Identifying and treating depression, including increasing physical activity, may improve quality of life and reduce cardiovascular disease and death in African Americans, according to reports presented at the American Heart Association’s 2009 Conference on Nutrition, Physical Activity and Metabolism.
In one study, researchers in the Jackson Heart Study (JHS) found high depressive symptoms were prevalent and significantly associated with low physical activity in African Americans. JHS is a population-based, longitudinal study and the largest single-site, prospective, epidemiologic investigation of cardiovascular disease among African Americans ever undertaken.
High depressive symptoms were identified by a standard depression scale and/or characterized by taking antidepressants. Physical activity scores were in the lowest quartile of the JHS Physical Activity Cohort (JPAC) survey for total physical activity, representing the sum of four index scores: active living, work (for those who were employed or did volunteer work), sport and home life.
Of the 3,092 adults (average age 54; 65 percent women; 12 percent smokers), 17 percent had high depressive symptoms. The prevalence of high depressive symptoms was significantly higher among:
- Women (20 percent compared with 10 percent in men);
- Smokers (28 percent compared with 15 percent in nonsmokers); and
- Those with low total physical activity (25 percent vs. 14 percent in higher physical activity). Low physical activity was associated with high depressive symptoms in multivariable logistic regression analysis after controlling for age, sex, body mass index, education, income, and smoking.
“It is important to identify individuals with low levels of physical activity as well as those with depression,” said Patricia Dubbert, Ph.D., lead author of the study and a psychologist with the Veterans Affairs Medical Center in Jackson, Miss. “Both indicate an individual is at greater risk for adverse health outcomes. We have effective interventions to employ when either or both are identified.”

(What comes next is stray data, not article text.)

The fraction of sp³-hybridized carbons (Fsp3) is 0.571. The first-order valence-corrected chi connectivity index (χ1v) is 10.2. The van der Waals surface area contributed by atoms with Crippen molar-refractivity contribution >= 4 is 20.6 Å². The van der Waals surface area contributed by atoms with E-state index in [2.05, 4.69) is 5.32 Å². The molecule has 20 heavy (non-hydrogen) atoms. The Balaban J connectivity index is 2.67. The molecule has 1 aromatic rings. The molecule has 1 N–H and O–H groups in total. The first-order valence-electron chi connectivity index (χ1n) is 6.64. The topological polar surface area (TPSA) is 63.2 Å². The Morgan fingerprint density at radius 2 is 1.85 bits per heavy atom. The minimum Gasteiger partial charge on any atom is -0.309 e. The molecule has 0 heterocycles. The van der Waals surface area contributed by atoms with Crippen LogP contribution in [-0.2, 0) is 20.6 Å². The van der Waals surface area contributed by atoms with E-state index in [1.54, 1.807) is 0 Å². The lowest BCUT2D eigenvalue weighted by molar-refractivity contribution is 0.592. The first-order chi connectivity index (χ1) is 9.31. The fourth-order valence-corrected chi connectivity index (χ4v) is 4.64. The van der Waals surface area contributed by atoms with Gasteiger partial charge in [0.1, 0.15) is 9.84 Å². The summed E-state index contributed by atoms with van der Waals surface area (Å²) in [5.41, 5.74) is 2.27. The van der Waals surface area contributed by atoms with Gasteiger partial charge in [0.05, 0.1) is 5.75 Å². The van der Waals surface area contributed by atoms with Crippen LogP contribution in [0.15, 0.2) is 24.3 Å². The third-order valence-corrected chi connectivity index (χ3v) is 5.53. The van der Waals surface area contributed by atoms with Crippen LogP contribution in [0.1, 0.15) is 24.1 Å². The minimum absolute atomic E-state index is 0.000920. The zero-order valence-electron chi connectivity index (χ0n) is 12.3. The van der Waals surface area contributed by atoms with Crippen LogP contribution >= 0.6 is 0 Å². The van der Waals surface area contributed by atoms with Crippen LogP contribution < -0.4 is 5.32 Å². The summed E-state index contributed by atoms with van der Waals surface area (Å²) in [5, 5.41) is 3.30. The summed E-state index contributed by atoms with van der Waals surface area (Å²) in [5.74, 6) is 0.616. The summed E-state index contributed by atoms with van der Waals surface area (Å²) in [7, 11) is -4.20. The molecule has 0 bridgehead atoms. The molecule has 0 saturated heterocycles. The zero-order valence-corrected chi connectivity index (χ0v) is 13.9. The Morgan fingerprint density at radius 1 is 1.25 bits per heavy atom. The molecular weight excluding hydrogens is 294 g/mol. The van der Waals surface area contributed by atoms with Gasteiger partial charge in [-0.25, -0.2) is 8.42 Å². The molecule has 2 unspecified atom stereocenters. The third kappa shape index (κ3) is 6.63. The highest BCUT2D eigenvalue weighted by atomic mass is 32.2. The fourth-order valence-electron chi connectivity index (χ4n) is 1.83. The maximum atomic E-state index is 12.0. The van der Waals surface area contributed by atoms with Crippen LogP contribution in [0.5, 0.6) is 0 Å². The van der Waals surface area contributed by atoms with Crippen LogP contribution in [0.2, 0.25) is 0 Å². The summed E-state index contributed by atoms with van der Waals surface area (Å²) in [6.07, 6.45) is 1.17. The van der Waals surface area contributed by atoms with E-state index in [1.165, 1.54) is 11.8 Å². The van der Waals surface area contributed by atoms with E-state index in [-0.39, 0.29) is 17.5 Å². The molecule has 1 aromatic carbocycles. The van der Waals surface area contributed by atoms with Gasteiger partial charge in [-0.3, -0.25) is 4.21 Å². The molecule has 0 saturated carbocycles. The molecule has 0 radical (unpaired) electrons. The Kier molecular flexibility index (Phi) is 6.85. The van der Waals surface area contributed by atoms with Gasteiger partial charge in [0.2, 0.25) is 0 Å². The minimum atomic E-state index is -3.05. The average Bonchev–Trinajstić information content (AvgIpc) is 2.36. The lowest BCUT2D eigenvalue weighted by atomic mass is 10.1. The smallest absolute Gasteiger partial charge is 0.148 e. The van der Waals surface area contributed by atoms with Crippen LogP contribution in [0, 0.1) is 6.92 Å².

“Behavioral patterns in depressed patients are likely to further negatively impact their cardiovascular disease status,” said Ermeg Akylbekova, M.S., a biostatistician for the Jackson Heart Study. “For example, depressed patients are less likely to exercise, tend to eat in a less healthy manner, and are more likely to use tobacco and alcohol. They are also less likely to take medications as prescribed or closely follow their treatment regimen, which may be a serious impediment to treating their cardiovascular condition.
“It is advisable for healthcare providers treating cardiovascular disease patients, whether cardiologists or primary care, to screen all their patients for depression. If concerns arise, a mental health professional should be consulted. Patients have to be monitored for both conditions.”
A recent American Heart Association science advisory also recommends screening coronary heart disease patients for depression.
Other co-authors are: Thomas Payne, Ph.D.; Sharon Wyatt, Ph.D.; Thomas Mosley, Ph.D.; Mario Sims, Ph.D.; and Herman Taylor, M.D., M.P.H.
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